What's the solution? The solution is to force those with the investors' money in front of them to deploy those very same funds and immediately buy back out of the open market the shares that they previously sold but never owned so that no other U.S. micro cap corporations will become insolvent from the weight of those counterfeit electronic book entries that unfortunately can be sold at any instant in time. Remember that the exemption from borrowing before selling is only legally accorded to market makers while acting in a bona fide market making capacity i.e. sell then immediately repurchase. If there are no gigantic naked short positions in existence as reported by the market making community, then there will be nothing to buy in, right? What's the risk to the SEC or the members of Congress that oversee the SEC, should the SEC fail to act, in demanding the immediate buy-in of these nonexistent entities?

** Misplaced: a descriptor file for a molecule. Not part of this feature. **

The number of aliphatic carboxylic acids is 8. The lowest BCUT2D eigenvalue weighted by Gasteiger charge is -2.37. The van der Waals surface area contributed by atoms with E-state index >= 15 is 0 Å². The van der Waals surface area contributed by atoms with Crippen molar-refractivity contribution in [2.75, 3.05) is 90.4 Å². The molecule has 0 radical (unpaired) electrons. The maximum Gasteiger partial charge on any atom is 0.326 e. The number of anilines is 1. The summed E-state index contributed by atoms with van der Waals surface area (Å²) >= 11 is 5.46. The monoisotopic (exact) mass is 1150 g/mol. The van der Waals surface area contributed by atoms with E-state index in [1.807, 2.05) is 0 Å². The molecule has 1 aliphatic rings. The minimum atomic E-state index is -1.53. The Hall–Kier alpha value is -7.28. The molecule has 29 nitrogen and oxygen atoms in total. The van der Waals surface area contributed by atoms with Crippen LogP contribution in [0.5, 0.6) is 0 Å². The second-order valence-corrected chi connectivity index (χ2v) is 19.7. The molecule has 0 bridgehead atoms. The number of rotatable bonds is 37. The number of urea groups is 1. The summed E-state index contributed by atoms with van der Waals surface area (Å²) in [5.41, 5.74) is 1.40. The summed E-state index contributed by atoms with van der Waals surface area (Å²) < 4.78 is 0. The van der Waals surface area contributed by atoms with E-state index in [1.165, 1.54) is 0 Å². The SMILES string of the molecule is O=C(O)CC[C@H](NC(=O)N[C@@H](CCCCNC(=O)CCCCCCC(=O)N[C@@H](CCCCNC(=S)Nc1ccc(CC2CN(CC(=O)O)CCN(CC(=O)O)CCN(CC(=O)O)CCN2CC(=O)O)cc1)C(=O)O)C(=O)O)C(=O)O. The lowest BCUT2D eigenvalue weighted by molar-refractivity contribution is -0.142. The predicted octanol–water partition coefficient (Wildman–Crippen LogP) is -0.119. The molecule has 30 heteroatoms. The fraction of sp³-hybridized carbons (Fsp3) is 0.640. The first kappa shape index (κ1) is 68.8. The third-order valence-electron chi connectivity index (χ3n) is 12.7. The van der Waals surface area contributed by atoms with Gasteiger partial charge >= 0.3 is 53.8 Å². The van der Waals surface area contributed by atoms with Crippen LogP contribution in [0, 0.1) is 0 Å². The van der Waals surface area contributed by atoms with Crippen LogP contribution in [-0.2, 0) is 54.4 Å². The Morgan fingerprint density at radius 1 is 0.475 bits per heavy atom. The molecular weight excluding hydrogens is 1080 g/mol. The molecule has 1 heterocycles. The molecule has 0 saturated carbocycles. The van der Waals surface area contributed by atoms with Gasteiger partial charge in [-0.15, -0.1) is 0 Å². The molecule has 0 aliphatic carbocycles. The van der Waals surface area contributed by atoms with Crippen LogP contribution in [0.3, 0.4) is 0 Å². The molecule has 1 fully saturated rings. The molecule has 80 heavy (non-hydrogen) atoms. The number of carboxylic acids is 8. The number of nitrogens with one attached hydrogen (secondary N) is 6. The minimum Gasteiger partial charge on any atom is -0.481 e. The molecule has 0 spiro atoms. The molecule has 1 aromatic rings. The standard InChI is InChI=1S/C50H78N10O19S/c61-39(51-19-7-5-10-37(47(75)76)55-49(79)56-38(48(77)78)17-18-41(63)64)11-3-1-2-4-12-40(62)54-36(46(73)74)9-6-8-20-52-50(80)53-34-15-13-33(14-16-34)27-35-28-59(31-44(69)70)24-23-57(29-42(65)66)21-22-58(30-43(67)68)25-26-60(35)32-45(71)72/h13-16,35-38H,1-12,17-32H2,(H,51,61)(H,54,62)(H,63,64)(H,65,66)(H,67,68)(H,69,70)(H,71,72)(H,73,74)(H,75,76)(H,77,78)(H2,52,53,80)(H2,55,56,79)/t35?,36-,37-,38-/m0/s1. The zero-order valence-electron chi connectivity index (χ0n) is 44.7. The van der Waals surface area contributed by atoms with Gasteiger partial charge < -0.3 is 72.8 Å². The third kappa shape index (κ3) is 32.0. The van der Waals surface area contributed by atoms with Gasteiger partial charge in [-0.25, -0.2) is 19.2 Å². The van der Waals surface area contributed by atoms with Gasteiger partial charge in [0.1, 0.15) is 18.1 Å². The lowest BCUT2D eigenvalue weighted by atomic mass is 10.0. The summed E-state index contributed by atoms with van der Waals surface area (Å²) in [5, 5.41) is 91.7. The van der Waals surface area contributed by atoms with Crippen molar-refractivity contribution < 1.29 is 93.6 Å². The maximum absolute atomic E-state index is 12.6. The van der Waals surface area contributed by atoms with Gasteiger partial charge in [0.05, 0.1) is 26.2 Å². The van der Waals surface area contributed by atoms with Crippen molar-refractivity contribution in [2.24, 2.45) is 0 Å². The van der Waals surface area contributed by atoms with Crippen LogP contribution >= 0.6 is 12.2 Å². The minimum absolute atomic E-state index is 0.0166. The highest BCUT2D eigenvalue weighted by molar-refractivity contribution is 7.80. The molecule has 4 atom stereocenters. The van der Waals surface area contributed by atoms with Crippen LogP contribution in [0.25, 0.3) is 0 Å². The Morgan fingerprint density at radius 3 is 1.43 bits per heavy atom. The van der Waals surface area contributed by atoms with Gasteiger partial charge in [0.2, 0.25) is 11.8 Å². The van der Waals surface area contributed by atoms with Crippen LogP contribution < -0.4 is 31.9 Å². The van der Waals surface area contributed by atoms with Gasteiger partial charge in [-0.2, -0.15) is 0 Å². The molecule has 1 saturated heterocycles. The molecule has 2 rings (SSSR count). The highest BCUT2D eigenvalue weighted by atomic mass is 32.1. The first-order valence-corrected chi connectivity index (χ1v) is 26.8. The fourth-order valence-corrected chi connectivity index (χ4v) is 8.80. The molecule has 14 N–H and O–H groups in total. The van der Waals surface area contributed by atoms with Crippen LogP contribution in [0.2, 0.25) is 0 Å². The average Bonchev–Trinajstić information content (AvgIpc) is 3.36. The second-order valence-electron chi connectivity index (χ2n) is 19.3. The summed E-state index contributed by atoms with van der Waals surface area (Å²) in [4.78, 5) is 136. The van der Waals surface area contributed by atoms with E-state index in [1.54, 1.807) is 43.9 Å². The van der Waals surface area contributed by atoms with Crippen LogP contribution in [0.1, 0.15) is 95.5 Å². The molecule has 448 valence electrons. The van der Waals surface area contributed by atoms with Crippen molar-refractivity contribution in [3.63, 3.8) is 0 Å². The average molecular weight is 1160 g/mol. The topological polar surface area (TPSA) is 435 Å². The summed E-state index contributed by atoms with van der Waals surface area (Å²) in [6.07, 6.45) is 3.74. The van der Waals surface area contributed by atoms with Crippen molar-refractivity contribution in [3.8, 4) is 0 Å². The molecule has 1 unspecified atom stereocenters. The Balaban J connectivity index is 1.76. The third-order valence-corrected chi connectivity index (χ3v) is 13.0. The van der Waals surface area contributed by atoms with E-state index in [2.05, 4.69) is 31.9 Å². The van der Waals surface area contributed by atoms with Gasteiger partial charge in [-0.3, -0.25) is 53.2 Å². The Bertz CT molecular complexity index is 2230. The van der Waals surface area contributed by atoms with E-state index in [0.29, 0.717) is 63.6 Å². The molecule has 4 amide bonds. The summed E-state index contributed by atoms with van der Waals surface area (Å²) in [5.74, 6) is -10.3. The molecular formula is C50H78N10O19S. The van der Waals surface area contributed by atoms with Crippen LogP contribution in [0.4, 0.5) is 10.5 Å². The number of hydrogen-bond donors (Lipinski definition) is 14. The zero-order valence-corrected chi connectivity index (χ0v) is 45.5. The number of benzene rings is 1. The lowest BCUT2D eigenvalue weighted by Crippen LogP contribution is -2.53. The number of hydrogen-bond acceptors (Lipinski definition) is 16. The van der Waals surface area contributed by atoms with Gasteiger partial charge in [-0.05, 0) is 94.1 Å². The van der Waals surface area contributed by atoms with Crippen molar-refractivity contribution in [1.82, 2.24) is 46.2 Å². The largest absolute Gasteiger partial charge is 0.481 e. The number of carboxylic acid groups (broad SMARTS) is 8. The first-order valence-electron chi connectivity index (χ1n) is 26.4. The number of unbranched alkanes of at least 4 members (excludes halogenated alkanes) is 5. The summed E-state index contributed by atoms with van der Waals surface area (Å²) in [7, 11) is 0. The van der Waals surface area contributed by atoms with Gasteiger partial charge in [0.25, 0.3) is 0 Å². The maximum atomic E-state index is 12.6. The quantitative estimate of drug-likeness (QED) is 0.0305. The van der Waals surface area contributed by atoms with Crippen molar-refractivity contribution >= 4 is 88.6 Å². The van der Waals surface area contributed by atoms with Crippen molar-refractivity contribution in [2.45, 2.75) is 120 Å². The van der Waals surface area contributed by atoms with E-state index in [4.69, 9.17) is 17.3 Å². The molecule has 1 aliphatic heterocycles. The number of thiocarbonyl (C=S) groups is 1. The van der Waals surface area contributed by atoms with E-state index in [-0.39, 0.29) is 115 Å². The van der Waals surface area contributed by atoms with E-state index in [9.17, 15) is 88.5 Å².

Dr. Jim DeCosta